A Woman's Place

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dc.contributor.author Jacobs, Alissa
dc.date.accessioned 2022-05-11T13:18:01Z
dc.date.available 2022-05-11T13:18:01Z
dc.date.issued 2022-05-11
dc.identifier.uri http://hdl.handle.net/10429/2313
dc.description Accessibility is one of the most important concepts in public space architecture. Designers should aim to make spaces that can be used and shared by people of different ages, races, gender, and abilities. However, the majority of shared spaces are designed with the idea of the white man as the average user. The use by other groups is often treated as an additional hurdle to tackle, not as a part of standard. In particular, public outdoor spaces are not created with the ideas of safety and comfort for women at the forefront. Is there a way architects and designers of space can change this? The study of fear in public space has generally centered around the fear many women have of assault by strangers in the night. Though this is a universal fear common among women and nonmen, it is also understood to be caused mainly by perceptions of spaces as being unsafe, rather than the actual likelihood of such an event happening. The perceptions of every individual come from many sources, such as past experiences and personal feelings, along with other outside sources such as media. Research such as Day’s works have shown that women feel more unsafe in public outdoor spaces than men. Issues such as low visibility, physical inaccessibility, and lack of comfort feed into these perceptions of unsafe space, and actual statistics of crime do not greatly affect how spaces are perceived. Improving how a space is perceived improves the experience of the user and drives further use of that space. The creation of collages, diagrams, and other forms of imagery has facilitated a deeper understanding of the perceptions of myself and others. This thesis aims to understand differences in how men and women perceive public spaces, with a specific emphasis on the perception of safety in outdoor public spaces, as well as how designers can alter how safe users feel in a space through a feminist design lens. This research culminates into a set of guidelines for gender equitable public space, with a redesign of an existing corridor in Detroit using a newfound understanding of individual perception. For architects, perception is what drives experience and use of space. Studying perception through a gendered lens is valuable as designers aim to create more equitable spaces with the differing needs of many in mind. These and other findings can be used to create spaces which feel safer and more accessible, improving their likelihood of use. en_US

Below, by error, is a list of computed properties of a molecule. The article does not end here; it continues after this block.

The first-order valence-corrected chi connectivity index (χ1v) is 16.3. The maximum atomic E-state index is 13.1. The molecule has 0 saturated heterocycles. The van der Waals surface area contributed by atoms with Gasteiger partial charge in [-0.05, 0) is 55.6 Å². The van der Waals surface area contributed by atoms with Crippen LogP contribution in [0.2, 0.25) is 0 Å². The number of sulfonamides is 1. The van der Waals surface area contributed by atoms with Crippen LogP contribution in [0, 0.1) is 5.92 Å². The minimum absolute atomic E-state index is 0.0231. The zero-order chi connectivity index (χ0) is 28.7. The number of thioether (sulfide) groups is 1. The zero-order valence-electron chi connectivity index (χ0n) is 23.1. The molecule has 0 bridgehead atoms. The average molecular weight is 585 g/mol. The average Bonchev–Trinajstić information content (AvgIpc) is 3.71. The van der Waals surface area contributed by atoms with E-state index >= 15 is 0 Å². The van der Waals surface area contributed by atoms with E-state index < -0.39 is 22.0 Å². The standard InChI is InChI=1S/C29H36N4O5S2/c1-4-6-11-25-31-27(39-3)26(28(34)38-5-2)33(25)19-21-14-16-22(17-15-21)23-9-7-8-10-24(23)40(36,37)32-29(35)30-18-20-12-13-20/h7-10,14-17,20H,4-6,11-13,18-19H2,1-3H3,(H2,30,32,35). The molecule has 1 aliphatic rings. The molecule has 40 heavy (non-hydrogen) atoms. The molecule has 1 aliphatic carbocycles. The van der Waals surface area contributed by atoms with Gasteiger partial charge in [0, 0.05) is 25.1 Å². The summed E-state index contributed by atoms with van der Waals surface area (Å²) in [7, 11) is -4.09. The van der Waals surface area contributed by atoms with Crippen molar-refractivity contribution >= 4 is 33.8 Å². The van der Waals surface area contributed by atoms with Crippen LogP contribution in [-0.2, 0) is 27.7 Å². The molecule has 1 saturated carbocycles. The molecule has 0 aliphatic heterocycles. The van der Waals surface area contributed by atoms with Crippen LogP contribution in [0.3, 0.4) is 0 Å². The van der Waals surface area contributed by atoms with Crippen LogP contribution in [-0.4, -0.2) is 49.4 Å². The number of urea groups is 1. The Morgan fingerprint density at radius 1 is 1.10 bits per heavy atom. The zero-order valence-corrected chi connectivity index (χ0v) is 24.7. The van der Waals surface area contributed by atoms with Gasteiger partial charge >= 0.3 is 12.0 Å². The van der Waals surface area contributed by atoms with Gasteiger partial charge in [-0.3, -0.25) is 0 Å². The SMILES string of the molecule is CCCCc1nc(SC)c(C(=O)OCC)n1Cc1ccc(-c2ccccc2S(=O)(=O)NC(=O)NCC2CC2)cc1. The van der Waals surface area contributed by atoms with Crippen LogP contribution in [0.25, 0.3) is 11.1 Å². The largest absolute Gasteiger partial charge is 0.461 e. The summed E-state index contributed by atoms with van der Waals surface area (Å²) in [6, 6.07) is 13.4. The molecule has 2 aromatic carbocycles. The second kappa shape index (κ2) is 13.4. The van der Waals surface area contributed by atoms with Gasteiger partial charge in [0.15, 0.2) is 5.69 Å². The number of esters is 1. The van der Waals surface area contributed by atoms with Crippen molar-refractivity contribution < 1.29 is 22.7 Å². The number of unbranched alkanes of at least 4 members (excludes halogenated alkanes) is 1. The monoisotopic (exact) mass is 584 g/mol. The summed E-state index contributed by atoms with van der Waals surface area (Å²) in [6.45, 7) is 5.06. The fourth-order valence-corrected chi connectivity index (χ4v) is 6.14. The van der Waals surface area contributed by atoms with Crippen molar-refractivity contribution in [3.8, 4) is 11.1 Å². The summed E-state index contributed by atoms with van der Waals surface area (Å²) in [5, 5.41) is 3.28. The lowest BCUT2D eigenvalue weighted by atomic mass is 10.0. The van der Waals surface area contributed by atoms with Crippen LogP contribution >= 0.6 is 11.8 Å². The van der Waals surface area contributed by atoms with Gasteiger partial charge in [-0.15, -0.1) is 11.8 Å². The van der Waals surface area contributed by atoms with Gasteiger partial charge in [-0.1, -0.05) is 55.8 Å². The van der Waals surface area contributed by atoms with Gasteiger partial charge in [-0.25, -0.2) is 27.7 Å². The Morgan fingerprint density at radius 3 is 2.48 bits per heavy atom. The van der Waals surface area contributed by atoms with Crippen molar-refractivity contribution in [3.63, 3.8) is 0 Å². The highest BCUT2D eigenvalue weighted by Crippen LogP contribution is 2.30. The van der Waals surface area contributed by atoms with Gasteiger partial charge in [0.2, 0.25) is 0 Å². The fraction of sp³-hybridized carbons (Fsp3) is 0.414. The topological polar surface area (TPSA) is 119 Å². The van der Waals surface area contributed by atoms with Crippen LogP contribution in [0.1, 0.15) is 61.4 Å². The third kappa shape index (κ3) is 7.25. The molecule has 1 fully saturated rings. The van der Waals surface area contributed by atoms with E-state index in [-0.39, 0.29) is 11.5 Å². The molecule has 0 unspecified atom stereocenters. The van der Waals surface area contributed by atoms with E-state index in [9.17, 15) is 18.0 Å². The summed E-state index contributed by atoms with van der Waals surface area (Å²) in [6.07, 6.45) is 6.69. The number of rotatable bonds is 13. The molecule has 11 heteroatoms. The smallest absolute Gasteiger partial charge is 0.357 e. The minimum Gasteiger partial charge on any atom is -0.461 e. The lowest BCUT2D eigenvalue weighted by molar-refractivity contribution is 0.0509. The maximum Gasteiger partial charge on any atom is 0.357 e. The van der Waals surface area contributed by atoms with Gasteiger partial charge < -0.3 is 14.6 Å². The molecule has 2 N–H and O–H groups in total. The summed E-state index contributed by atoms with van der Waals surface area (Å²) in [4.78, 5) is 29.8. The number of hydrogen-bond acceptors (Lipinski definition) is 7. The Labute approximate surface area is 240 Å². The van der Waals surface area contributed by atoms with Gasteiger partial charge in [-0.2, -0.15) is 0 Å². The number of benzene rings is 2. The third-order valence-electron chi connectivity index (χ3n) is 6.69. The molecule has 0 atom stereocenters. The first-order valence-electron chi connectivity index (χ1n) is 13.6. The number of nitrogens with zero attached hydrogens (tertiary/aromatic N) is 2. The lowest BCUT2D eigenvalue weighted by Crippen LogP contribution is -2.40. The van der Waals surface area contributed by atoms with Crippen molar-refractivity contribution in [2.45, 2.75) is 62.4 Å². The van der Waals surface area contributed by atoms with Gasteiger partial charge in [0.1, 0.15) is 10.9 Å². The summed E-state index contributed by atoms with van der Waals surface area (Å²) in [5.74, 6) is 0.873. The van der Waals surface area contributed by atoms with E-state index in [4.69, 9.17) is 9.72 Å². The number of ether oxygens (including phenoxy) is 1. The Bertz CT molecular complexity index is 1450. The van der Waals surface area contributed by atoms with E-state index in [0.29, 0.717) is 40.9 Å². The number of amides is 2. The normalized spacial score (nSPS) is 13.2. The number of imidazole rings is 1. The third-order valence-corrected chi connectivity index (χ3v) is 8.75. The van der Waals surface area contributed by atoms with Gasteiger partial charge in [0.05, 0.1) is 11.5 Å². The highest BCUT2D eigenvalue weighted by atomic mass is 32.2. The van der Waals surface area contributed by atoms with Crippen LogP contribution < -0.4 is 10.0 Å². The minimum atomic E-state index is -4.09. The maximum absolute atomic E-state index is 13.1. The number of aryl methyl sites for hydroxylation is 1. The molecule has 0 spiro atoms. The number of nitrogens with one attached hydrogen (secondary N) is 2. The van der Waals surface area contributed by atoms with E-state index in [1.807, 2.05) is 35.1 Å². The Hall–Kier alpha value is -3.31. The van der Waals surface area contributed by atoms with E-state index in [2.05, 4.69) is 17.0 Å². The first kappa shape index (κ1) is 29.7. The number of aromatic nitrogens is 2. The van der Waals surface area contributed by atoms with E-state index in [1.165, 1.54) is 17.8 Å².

dc.description.abstract This study investigates ways in which perception of outdoor public spaces is influenced by gender. Often, studies of gender and fear in public space have been centered around perceptions and fears experienced almost exclusively by women. Such studies note that women experience higher than average levels of fear in outdoor public spaces, such as parks and streetscapes, despite not being at higher risk for physical attacks than men. How can better design of these spaces change this phenomenon? The purpose of this study is to understand unique ways in which gender affects perceptions of public space and how designers of the built environment can create spaces that are perceived as safer and more accessible for women. In studies of perception, imagery, collages, photography, diagrams, and interviews have been used to understand differences in how many people– regardless of gender– perceive space. A framework for designing gender-equitable spaces emerges from this research, which emphasizes the importance of visibility, accessibility, and comfort in creating public spaces. The study of womens’ perceptions of space has become more relevant as designers question the notion of men being used as the design standard, and as many different user groups are becoming more represented in the realm of architecture and urban design. en_US
dc.language.iso en_US en_US
dc.subject gender en_US
dc.subject perception en_US
dc.subject identity en_US
dc.subject experience en_US
dc.subject accessibility en_US
dc.subject feminism en_US
dc.subject feminist design en_US
dc.subject gender-inclusive design en_US
dc.subject intersectionality en_US
dc.subject urban design en_US
dc.subject public space en_US
dc.subject fear en_US
dc.title A Woman's Place en_US
dc.title.alternative Understanding perception and experience in public space through the lens of gender en_US
dc.type Thesis en_US

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